However, a spirited participation of both Muwa and OKA in the presidential race could instigate a re-run. No candidate, in such circumstances, would garner 50 percent plus one and at least 25 percent of the vote in a minimum of 24 counties. If a re-run occurred, it is not obvious that the non-participating candidates would convince their supporters to automatically back any of the two leading candidates. These voters could become free agents and cast their second vote independently.

From the current political trends, the 2022 elections are not likely to produce a clear winner in Parliament and at the county level. If candidates were to appreciate this sobering reality, that would lead them to sensibly play politics in anticipation of a government of national unity or coalition government. Suffice it to say the problems bedevilling the country such as negative ethnicity, public debt, sluggish economy, runaway corruption, and potential electoral violence require collaborative effort to fix.

Let us now explore the examples of Jubilee-ODM and UDA formations. Both Raila and Ruto are trying to safeguard their strongholds and “eat” into one another’s territories. For Raila, making inroads into Mt Kenya is a momentous game changer. This may have been the logic behind “the handshake”. If Ruto penetrates lower Eastern, Coast and Western, that would be a weighty game changer.

Political landscape

I am not, of course, trivialising the electoral muscle of OKA, Muwa and other similar entities. One should not belittle any political formation that is ideologically oriented and committed to ‘politics unusual’. An alliance of the small parties — pre or post elections — can inject a new dynamism into Kenyan politics.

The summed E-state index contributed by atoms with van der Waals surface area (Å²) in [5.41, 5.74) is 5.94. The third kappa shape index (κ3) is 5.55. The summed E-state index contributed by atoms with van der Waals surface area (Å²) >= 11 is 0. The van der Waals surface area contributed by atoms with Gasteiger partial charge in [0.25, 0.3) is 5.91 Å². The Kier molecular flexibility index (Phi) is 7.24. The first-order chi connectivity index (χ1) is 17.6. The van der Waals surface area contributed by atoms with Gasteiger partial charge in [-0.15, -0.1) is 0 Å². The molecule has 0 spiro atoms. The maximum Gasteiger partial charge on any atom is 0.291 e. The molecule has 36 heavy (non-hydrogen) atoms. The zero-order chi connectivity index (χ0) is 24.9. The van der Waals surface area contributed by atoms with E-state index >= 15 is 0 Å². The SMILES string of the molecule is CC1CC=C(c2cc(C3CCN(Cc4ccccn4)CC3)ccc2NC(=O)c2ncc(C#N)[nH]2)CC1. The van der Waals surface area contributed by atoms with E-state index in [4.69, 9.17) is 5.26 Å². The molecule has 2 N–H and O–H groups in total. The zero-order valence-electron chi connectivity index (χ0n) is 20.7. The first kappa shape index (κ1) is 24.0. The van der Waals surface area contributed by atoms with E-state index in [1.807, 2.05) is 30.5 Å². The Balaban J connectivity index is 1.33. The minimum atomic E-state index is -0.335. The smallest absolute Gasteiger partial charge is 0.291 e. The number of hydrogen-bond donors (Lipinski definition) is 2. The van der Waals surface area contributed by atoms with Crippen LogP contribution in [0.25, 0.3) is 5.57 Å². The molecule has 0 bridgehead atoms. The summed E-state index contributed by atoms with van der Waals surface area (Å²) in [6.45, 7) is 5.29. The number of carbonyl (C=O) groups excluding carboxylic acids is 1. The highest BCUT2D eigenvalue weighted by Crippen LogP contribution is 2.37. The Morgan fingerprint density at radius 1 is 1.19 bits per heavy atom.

Governors and senators are potentially key campaigners for presidential candidates. If the majority of them disabused themselves of ethnic affiliation and they supported a transformative team, Kenya’s political landscape could drastically change.

The Independent Electoral and Boundaries Commission (IEBC) holds the trump card in facilitating a free, fair, peaceful and credible General Election. The IEBC must be well resourced by the treasury and development partners to effectively execute its mandate.

IEBC should, in collaboration with Kenya School of Government and other accredited institutions, introduce a short leadership course for all potential candidates. Moreover, such candidates must have their wealth declaration forms made public and suspect sources of wealth interrogated. Candidates who breach the integrity Chapter 6 of the Constitution should be disqualified.

Civic society, the faith sector and IEBC itself should prioritise citizens’ civic education so they understand the value of the vote and proper leadership. 

Thorough election observation must be started expeditiously so that citizens are kept abreast of the A-Z of the electoral process. Last minute election observer intervention is futile.

To guarantee tranquillity in 2022, the country needs county-based peace ambassadors sourced from our councils of elders, the faith sector, professional associations, business sector, women and youth associations, among others. These peace emissaries should engage political leaders and communities, particularly where civil strife seems imminent.

Finally, as we approach 2022, the elephant in the room is the youth population. It must self mobilise to seek leadership and support candidates interested in co-creation so as to change the lives of youth and others. The youth should reject recruitment as merchants of violence or vote mobilisers in exchange of paltry handouts. It is time Kenya’s youth decisively acted to trigger its own and the country’s socio-economic liberation through the power of the vote.